As AI continues to be a growing trend in the workplace, there are constant questions of how it will be utilized, regulated, monitored and more. For employers, AI could be seen as a tool to boost productivity, expedite processes and overall streamline operations, particularly for HR-related applications. While it may be easy to incorporate the latest AI tools into your workplace, the U.S. Equal Employment Opportunity Commission (EEOC) issued new guidance last month on how AI tools could put organizations at risk for Title VII violations, such as discrimination.
On today’s blog, we’re summarizing the latest findings from the EEOC that organizations should be aware of in order to mitigate any risks that AI technology may pose to the organization and HR departments.
The EEOC shared that employers could be held liable if an AI tool results in an adverse discriminatory impact. For example, if employers used AI to select new employees, monitor employee performance or determine pay and promotions without proper safeguards, this could be considered a violation of Title VII.
In addition, the EEOC also clarified that “Neutral tests or selection procedures, including algorithmic decision-making tools, that have a disparate impact on the basis of race, color, religion, sex or national origin must be job-related and consistent with business necessity; otherwise, they are prohibited.”
In addition to the internal risks of AI tools, employers are also at risk from any vendors that utilize AI technology, as these vendors typically do not disclose testing methods and will require organizations to bear the risk from usage. If an employer has given a software vendor the authority to act on the employer’s behalf, the employer could be held responsible for the vendor’s actions.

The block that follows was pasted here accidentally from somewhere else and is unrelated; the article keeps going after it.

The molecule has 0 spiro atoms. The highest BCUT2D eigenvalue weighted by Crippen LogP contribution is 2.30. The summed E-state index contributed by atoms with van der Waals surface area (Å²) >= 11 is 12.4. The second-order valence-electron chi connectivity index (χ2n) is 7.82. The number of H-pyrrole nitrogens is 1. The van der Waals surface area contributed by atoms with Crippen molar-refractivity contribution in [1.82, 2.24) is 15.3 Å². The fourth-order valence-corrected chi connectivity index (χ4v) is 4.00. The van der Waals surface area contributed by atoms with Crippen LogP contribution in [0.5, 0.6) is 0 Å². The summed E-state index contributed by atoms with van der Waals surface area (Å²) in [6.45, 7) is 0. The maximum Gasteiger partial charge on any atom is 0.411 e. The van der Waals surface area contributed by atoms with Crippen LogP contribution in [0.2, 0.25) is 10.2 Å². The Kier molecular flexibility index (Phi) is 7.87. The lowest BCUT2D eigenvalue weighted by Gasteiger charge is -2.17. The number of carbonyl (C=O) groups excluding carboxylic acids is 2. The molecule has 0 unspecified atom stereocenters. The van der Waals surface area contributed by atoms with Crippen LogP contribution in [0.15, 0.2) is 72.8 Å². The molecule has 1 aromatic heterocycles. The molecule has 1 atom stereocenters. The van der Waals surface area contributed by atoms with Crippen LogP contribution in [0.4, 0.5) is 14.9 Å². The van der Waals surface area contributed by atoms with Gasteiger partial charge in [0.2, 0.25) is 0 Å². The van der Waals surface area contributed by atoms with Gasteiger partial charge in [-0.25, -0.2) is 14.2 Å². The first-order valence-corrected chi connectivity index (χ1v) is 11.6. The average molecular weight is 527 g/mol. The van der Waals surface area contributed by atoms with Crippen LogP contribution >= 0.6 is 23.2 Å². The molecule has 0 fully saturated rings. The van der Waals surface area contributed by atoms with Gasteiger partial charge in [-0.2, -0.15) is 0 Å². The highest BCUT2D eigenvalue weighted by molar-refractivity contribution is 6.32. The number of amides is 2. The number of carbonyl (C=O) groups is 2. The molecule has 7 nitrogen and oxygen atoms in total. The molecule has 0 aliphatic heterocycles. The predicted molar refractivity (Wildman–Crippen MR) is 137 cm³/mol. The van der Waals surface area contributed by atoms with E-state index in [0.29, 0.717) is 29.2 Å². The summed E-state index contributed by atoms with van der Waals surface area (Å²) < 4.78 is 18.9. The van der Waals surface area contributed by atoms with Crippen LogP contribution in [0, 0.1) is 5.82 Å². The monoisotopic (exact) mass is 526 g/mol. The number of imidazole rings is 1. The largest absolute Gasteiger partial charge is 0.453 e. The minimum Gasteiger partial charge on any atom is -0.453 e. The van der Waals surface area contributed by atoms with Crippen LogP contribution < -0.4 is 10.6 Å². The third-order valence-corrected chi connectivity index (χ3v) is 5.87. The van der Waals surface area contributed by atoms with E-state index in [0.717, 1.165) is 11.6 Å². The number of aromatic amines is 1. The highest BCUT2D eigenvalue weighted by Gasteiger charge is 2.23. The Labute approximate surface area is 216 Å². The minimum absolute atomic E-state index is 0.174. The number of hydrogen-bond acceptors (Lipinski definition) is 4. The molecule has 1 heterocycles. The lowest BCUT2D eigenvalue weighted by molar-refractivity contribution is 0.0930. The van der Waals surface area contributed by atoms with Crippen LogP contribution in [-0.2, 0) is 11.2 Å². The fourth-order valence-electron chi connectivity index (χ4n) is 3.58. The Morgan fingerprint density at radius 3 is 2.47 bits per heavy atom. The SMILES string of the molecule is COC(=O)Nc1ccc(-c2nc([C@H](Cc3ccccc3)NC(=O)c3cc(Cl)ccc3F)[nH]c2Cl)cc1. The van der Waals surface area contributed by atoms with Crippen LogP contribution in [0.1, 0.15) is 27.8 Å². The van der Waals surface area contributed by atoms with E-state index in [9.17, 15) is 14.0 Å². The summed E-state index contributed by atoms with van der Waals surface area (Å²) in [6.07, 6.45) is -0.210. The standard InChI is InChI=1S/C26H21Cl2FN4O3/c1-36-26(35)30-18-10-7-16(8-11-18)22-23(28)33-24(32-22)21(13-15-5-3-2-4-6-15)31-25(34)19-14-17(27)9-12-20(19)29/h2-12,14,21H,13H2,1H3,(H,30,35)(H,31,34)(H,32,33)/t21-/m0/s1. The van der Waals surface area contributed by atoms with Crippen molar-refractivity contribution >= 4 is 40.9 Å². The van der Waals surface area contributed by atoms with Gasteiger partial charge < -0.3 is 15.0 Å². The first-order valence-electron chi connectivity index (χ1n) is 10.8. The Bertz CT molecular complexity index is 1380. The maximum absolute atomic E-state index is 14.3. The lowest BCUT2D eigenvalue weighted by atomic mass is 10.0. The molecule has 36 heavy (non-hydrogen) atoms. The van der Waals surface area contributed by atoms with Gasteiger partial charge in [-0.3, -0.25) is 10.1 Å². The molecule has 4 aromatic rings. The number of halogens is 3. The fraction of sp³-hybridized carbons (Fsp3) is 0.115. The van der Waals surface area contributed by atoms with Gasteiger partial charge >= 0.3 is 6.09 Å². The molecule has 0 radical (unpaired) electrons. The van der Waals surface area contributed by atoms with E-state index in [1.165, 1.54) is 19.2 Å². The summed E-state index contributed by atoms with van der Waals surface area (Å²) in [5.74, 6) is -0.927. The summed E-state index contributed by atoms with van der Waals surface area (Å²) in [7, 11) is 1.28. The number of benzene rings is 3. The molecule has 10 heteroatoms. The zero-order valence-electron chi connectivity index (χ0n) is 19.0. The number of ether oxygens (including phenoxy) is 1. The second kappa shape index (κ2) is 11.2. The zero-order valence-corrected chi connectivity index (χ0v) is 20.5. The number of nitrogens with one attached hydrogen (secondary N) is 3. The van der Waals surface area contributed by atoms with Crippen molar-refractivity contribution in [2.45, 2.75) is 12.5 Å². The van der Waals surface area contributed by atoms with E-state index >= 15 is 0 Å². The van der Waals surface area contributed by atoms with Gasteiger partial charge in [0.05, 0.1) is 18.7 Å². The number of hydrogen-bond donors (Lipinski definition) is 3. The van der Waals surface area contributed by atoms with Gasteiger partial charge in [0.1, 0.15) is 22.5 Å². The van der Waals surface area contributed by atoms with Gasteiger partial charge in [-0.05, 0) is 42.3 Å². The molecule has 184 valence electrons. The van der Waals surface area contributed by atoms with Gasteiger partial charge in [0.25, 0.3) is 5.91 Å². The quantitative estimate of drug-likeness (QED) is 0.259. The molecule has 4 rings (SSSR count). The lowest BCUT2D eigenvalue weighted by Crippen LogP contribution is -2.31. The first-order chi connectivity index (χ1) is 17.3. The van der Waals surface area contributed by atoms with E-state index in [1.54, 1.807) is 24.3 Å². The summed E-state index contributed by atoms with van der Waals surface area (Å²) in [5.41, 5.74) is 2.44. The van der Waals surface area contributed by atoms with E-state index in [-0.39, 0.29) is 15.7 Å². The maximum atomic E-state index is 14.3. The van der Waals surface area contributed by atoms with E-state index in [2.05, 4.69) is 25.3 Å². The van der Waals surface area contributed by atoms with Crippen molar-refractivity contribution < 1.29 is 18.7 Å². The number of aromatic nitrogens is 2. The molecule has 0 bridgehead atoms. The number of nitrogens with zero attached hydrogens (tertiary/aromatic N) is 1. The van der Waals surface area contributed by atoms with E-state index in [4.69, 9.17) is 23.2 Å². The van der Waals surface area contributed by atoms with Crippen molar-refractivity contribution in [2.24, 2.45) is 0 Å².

How to Mitigate Risk:
First, it’s important for employers to evaluate any current or potential AI tools that your organization and HR department are using to assess any potential risk they pose for the organization. From those assessments, employers should quickly make any necessary changes in order to ensure compliance.
In addition to assessing tools, employers should implement some type of AI oversight program or team to oversee and manage the organization’s AI tools. This oversight team should ensure that all current and future tools meet any requirements and adhere to the EEOC’s guidance on AI. Going forward, it’s critical that employers ask the right questions to AI vendors to understand what information is measured and gathered and if any of it may be discriminatory.
As the world of AI continues to evolve, organizations need to stay on top of the latest guidance and regulations in order to mitigate organizational risk and avoid potential violations. At Work Shield, we know the challenges of staying on top of evolving compliance requirements and how costly a violation can be for an organization. That’s why we work with employers to mitigate risk from workplace misconduct, such as discrimination, and reach a timely resolution.
To learn more about Work Shield’s solution and how to mitigate your risk, please contact us.